Someone came in the shop yesterday and reminded us that the date was the 17th. This means, they went on to say, we only have a month to finish the boat. Only a month? How about: We have to all of a month until we can use our new boat.

Speaking of Mayflower II, I would be remiss if I didn’t mention John and Paula’s continue efforts to keep at least the rigging in good shape while Jack and I work on the Garvey. They have retarred all the standing rigging in the last few weeks. It is all shiny and new looking again and ready for the fall and winter seasons.

Bottoms Up

September 12th, 2007 by Peter Arenstam

We reached a turning point in the project today. We flipped the boat upright, so that for the first time it resembles what a boat looks like in the water.

The process, like lots of things we do, required a fair amount of worry and very little trouble. We talked through various ways of lifting the boat, supporting the boast, protecting the boat and in the end decided to flip the boat in as simple a way as possible.

We used a pair of handy billies, or block and tackle to lift one edge of the boat. We reinforced the lower corner on which the boat would rotate and set up some old tires covered with canvas to receive the boat as it settled in the upright position.

Here is some of the backlog of pictures. George Greenmeyer, a very talented volunteer is carving the name boards for the boat. Appropriately the boat will be named volunteer.

The other picture was from last Friday. During our class we put the waterline on the boat. This is a good thing to do while the boat is still set up level and horizontal on the building jig. The process, partial illustrated in the picture is to set up level straightedges at each end of the boat at the height of the waterline.

An individual sights from one straight edge to the other viewing the plane that is created between them A second individual hold a pencil on the hull and slides it up into the view of the other person. They make a mark on the hull when the pencil point crosses the plane the first person is sighting.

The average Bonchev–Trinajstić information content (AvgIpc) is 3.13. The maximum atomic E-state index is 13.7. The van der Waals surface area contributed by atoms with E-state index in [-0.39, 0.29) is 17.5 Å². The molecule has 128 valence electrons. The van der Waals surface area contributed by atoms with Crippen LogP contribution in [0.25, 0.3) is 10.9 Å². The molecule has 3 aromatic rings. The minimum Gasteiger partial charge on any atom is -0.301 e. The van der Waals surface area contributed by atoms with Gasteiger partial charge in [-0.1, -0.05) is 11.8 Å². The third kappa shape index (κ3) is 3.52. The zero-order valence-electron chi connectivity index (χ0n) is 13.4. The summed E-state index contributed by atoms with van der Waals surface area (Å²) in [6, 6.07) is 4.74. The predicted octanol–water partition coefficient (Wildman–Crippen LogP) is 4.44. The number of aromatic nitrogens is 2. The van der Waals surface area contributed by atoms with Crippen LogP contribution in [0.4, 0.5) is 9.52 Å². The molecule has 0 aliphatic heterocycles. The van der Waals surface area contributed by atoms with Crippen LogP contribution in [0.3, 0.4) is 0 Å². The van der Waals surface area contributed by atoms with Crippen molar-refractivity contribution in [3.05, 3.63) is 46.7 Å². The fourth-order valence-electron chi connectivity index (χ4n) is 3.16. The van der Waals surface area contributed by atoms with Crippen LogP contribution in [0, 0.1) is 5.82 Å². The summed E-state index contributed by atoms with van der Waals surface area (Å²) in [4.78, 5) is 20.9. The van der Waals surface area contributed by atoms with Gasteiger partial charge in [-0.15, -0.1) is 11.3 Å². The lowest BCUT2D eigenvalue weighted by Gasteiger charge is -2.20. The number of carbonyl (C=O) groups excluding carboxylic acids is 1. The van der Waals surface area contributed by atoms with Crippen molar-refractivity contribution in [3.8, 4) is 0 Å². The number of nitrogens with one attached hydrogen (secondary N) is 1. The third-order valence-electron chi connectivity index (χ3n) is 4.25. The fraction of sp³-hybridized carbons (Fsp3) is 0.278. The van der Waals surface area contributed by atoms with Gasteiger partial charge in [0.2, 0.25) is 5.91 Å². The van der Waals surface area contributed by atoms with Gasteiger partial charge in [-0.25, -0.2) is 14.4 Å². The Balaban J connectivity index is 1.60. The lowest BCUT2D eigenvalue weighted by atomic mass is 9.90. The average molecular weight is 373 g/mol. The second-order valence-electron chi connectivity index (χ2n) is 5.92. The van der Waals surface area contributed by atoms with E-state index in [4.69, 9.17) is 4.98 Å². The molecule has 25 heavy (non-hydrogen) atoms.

They repeat the process every 8” or so along the hull, connect all those points with a batten and there you have it, one straight accurately applied waterline.

A Quick update

September 12th, 2007 by Peter Arenstam

It seems like every time I turn around I am behind on my blob postings. I was going to write something several times likes wek and never got around to it. well here are some pictures to show some progress of a week ago.

The planks are 7/8″ cedar. They are spiled to the shape of the bottom of the boat. They are applied in a lpastrake style, i.e. overlaping each other and made flush at each end by planing a gain on each board. The first pair of planks, next to the keel, are called the garboards. I suppose technically the plywood is the garboard.

The planks are fastened to the frames with bronze screws and attached to each other with copper rivets. The second pair of planks are called the broad strakes.

I will post more current pictures at the end of the day today.

A back log of Pictures

September 4th, 2007 by Peter Arenstam

Here are some pictures to catch up on Garvey building progress. My camera is not functioning so I am relying on the kindness of others to supply me with pictures. Thanks to Linda Hart for thiese pictures

Here’s the gang putting the 1st peice of Plywood down on the bottom.

Here’s us ‘glassing the bottom after the second layer of plywood was applied.

Here’s Josh, Linda’s Nephew, helping out under the boat.

Here’s Jodi Helping out under the boat.